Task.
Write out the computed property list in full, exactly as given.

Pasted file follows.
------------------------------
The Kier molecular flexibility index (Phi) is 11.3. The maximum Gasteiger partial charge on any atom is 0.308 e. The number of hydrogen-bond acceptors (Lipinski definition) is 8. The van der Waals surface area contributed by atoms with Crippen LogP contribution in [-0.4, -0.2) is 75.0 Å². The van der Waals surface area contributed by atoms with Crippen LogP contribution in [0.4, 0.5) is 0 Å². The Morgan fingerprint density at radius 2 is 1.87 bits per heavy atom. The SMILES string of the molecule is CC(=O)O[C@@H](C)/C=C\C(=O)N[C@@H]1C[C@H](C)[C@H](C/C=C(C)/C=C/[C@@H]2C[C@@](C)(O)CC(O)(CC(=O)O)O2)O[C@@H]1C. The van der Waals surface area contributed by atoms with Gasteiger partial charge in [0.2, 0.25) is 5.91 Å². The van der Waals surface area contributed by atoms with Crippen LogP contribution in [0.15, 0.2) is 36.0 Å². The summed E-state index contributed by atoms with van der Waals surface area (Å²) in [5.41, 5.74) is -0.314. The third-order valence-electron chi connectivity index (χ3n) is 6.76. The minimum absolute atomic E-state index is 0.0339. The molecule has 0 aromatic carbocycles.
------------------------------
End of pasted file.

The Kier molecular flexibility index (Phi) is 11.3. The maximum Gasteiger partial charge on any atom is 0.308 e. The number of hydrogen-bond acceptors (Lipinski definition) is 8. The van der Waals surface area contributed by atoms with Crippen LogP contribution in [-0.4, -0.2) is 75.0 Å². The van der Waals surface area contributed by atoms with Crippen LogP contribution in [0.4, 0.5) is 0 Å². The Morgan fingerprint density at radius 2 is 1.87 bits per heavy atom. The SMILES string of the molecule is CC(=O)O[C@@H](C)/C=C\C(=O)N[C@@H]1C[C@H](C)[C@H](C/C=C(C)/C=C/[C@@H]2C[C@@](C)(O)CC(O)(CC(=O)O)O2)O[C@@H]1C. The van der Waals surface area contributed by atoms with Gasteiger partial charge in [0.2, 0.25) is 5.91 Å². The van der Waals surface area contributed by atoms with Crippen LogP contribution in [0.15, 0.2) is 36.0 Å². The summed E-state index contributed by atoms with van der Waals surface area (Å²) in [5.41, 5.74) is -0.314. The third-order valence-electron chi connectivity index (χ3n) is 6.76. The minimum absolute atomic E-state index is 0.0339. The molecule has 0 aromatic carbocycles.